Diane E. Henderson – Shakespearean tourist recreations, obvious and really only has a page or two worth of material.

Laurie E. Osborne – Shakespeare in Harlequin etc romances. One of the best pieces here even if there’s little “real” use made of Shakespeare this does probe at some real pop cultural elements.

Josh Heuman & Richard Burt – Shakespeare in comics. Good overview.

Craig Dionne – Shakespeare in Star Trek. Solid.

Douglas Lanier – Shakespeare in American radio. Another outstanding piece.

Fran Teague – Shakespeare musicals. Another good overview.

Stephen M. Buhler – Romeo and Juliet in pop songs. Merely a survey with nothing of interest backing it up.

DJ Hopkins & Bryan Reynolds – Somewhat turgid essay about a Robert Wilson deconstruction of Hamlet. Also seems like a parody of academia at times.

Helen M. Whall – Shakespeare quotations in Bartlett’s. Interesting and admirably short.

Richard Burt – The editor closes with a piece about Taymor’s Titus and other adaptations that starts off badly (somebody please let him know that puns in this context are more embarassing than any kind of linguistic short circuiting) but pulls together towards the end. Maybe he should read more Mencken or Edmund Wilson.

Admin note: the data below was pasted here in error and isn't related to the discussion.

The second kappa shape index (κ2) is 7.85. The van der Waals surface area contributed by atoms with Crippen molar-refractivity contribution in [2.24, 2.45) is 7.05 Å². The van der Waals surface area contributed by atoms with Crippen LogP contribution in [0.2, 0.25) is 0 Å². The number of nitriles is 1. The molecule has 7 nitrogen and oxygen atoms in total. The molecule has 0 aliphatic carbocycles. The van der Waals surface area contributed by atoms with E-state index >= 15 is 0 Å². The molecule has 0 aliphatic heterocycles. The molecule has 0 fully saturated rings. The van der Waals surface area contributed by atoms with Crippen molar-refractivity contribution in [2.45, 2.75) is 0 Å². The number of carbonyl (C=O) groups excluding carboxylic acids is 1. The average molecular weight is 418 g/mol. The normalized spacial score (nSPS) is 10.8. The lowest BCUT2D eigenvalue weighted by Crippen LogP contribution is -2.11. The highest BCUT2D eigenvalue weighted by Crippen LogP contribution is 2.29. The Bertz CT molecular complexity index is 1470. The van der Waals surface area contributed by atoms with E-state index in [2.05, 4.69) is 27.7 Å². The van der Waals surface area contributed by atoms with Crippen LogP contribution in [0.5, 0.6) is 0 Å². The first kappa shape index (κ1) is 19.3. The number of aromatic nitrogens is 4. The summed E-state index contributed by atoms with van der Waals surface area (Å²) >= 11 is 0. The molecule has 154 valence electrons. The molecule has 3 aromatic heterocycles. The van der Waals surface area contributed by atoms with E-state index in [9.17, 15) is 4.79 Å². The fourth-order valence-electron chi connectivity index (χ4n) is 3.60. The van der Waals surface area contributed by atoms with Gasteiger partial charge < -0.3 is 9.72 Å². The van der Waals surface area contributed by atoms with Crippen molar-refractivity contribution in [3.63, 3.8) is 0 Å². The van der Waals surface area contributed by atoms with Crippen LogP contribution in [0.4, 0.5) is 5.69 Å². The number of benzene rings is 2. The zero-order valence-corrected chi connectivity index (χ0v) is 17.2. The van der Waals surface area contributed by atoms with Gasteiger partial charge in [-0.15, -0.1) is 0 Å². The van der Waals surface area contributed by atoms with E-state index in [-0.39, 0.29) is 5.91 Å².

It's all about the story?

CNN just had a piece (Web-only I think) about sex on TV. It focused on one HBO show, one Showtime and in passing a network series and had very little that made this seem like anything unusual so it was clearly a non-story. But that's not the story that was the real focus. CNN had a TV Guide and a Newsweek critic on different sides of whether the sex scenes were important to the shows' stories; since they were only discussing generalities there's no way to reach a conclusion and a cynic (not me, I'm a stoic) would suspect that's exactly what CNN wanted. The TV Guide critic took the usual line that the sex scenes are acceptable if they're needed for the story though shortly afterwards she gave the game away by saying she wouldn't want her mother or her daughter to walk in and see such scenes. Of course they would have no idea whether this was part of the story or not so in other words as far as she's concerned it's irrelevant whether such scenes are important to the story.